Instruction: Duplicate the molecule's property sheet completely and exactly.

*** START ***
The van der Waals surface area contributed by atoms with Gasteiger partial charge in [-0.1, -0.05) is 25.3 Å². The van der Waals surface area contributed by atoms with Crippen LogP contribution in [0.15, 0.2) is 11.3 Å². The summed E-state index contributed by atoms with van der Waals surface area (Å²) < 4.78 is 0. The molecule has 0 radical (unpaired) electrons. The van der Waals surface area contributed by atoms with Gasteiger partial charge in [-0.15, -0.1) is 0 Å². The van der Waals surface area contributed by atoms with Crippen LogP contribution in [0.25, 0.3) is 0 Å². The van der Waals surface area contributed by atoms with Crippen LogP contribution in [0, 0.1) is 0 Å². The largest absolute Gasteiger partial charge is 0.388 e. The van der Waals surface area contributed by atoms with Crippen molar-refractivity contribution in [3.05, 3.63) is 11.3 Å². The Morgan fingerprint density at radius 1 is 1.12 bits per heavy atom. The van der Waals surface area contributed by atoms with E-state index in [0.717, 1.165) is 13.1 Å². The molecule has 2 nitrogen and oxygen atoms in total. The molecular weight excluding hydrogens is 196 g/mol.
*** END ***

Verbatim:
The van der Waals surface area contributed by atoms with Gasteiger partial charge in [-0.1, -0.05) is 25.3 Å². The van der Waals surface area contributed by atoms with Crippen LogP contribution in [0.15, 0.2) is 11.3 Å². The summed E-state index contributed by atoms with van der Waals surface area (Å²) < 4.78 is 0. The molecule has 0 radical (unpaired) electrons. The van der Waals surface area contributed by atoms with Gasteiger partial charge in [-0.15, -0.1) is 0 Å². The van der Waals surface area contributed by atoms with Crippen LogP contribution in [0.25, 0.3) is 0 Å². The van der Waals surface area contributed by atoms with Crippen LogP contribution in [0, 0.1) is 0 Å². The largest absolute Gasteiger partial charge is 0.388 e. The van der Waals surface area contributed by atoms with Crippen molar-refractivity contribution in [3.05, 3.63) is 11.3 Å². The Morgan fingerprint density at radius 1 is 1.12 bits per heavy atom. The van der Waals surface area contributed by atoms with E-state index in [0.717, 1.165) is 13.1 Å². The molecule has 2 nitrogen and oxygen atoms in total. The molecular weight excluding hydrogens is 196 g/mol.